Kobashi, T, Severinghaus JP, Barnola JM.  2008.  4 +/- 1.5 degrees C abrupt warming 11,270 yr ago identified from trapped air in Greenland ice. Earth and Planetary Science Letters. 268:397-407.   10.1016/j.epsl.2008.01.032   AbstractWebsite

Nitrogen and argon isotopes in air trapped in a Greenland ice core (GISP2) show two prominent peaks in the interval 11,800-10,800 B.P., which indicate two large abrupt warming events. The first abrupt wanning (10 +/- 4 degrees C) is the widely documented event at the end of the Younger Dryas. Here, we report on the second abrupt warming (4 +/- 1.5 degrees C), which occurred at the end of a short lived cooler interval known as the Preboreal Oscillation (11,270 +/- 30 B.P.). A rapid snow accumulation increase suggests that the climatic transition may have occurred within a few years. The character of the Preboreal Oscillation and the subsequent abrupt warming is similar to the Dansgaard-Oeschger (D/O) events in the last glacial period, suggestive of a common mechanism, but different from another large climate change at 8,200 B.P., in which cooling was abrupt but subsequent warming was gradual. The large abrupt warming at 11,270 B.P. may be considered to be the final D/O event prior to the arrival of the present stable and warm epoch. (c) 2008 Elsevier B.V. All rights reserved.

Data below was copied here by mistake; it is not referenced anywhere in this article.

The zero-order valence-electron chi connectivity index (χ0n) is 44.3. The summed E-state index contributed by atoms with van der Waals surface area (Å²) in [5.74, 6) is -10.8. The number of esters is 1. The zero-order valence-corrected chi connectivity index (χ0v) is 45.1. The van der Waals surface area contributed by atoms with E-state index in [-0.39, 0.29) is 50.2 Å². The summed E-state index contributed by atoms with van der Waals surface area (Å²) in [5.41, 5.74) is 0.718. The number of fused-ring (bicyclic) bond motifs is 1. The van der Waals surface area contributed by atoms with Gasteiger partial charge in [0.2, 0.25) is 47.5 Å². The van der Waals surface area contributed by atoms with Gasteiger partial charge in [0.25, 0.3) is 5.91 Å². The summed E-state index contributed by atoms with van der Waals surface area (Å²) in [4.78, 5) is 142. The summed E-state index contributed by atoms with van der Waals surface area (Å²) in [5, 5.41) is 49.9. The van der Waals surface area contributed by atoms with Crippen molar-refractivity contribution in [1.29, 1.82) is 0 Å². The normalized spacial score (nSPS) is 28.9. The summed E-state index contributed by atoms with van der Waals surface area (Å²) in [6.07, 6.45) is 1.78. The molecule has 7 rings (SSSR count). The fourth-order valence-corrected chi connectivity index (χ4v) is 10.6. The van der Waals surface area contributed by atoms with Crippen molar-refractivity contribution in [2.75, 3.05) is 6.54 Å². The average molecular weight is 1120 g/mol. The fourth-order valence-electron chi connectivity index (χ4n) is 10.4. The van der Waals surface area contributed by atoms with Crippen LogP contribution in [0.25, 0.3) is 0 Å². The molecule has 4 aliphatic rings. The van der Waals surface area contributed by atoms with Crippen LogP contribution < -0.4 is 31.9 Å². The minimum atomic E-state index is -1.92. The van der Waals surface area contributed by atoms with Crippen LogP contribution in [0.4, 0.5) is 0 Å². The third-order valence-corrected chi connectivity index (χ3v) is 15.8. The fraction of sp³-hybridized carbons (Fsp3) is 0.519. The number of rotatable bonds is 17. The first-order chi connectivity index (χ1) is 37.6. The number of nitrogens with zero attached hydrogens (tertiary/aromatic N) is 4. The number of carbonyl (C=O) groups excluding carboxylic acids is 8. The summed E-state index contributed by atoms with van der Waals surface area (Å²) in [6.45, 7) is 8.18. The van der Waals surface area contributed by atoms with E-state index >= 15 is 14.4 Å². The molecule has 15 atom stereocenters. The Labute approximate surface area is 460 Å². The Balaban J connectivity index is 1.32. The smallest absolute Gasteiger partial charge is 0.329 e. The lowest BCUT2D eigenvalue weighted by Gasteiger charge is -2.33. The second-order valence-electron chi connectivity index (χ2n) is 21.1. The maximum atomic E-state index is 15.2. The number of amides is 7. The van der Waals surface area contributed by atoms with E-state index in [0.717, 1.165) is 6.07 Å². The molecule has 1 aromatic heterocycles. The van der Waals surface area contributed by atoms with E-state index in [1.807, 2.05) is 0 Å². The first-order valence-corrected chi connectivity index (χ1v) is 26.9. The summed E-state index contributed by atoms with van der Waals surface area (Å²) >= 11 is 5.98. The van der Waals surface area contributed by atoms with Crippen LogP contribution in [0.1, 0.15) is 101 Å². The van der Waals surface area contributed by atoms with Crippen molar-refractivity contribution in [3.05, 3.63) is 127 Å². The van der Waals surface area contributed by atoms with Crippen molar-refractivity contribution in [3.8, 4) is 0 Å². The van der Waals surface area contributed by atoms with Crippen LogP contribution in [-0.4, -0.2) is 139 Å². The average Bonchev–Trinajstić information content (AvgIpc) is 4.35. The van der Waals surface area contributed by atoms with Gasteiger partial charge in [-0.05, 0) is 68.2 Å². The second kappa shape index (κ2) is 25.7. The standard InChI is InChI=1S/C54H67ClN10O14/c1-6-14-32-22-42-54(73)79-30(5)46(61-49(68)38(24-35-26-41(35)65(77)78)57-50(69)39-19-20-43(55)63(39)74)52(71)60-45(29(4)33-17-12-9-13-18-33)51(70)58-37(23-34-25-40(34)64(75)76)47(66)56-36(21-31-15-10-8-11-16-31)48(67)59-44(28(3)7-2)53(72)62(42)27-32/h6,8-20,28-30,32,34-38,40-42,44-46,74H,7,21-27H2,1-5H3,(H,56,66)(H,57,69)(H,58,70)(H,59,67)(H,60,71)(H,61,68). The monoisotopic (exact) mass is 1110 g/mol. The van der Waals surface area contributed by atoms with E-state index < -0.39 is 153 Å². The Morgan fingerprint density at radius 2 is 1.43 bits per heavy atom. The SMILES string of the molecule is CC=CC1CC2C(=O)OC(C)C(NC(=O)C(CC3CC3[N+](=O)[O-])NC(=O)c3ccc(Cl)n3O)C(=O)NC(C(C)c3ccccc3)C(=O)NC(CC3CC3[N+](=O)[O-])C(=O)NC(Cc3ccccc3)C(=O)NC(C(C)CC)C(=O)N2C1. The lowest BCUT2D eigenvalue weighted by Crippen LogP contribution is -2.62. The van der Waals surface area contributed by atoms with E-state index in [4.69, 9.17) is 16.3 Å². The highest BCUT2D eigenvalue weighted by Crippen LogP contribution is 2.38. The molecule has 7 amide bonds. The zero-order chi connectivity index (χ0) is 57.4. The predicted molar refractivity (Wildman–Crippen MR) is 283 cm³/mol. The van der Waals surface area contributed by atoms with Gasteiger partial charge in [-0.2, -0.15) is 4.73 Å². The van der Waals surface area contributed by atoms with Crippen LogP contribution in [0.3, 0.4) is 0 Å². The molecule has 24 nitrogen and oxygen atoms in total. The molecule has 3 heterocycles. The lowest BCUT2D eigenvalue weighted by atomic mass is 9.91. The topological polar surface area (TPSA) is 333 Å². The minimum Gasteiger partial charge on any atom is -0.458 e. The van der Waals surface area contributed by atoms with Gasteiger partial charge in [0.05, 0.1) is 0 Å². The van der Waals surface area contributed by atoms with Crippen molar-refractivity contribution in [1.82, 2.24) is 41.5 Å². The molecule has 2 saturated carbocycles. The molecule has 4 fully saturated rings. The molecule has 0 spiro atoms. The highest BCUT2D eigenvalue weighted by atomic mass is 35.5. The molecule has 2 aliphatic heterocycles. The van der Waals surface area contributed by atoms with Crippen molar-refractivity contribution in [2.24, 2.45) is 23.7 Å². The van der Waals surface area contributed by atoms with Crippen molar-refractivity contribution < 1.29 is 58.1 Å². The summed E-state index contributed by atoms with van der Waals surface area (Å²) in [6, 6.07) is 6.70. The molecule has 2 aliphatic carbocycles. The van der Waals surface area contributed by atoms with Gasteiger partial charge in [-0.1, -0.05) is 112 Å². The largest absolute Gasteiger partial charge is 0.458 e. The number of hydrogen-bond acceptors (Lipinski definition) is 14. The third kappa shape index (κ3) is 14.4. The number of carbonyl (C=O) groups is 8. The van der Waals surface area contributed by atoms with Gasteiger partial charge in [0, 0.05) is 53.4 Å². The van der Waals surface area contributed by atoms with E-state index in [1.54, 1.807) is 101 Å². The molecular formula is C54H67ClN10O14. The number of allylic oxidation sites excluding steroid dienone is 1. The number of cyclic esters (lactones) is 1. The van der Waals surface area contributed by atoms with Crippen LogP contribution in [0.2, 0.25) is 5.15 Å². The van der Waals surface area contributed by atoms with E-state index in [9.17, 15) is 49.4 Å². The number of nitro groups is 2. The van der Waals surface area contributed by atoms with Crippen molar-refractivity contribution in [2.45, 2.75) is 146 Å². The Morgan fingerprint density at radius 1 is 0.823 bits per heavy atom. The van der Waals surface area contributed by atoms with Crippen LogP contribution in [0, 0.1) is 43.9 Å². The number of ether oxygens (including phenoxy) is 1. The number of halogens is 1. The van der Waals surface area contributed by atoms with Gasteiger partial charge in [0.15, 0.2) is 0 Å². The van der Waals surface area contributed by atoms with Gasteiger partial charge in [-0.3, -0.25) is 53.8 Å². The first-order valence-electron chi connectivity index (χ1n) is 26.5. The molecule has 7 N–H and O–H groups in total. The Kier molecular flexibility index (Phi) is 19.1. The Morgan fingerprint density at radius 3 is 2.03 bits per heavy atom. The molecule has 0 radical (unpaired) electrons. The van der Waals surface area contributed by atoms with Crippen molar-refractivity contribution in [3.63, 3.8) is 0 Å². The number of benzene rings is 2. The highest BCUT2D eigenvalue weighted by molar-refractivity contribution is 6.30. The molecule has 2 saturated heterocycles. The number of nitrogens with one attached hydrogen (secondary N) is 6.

Kobashi, T, Severinghaus JP, Kawamura K.  2008.  Argon and nitrogen isotopes of trapped air in the GISP2 ice core during the Holocene epoch (0-11,500 B.P.): Methodology and implications for gas loss processes. Geochimica Et Cosmochimica Acta. 72:4675-4686.   10.1016/j.gca.2008.07.006   AbstractWebsite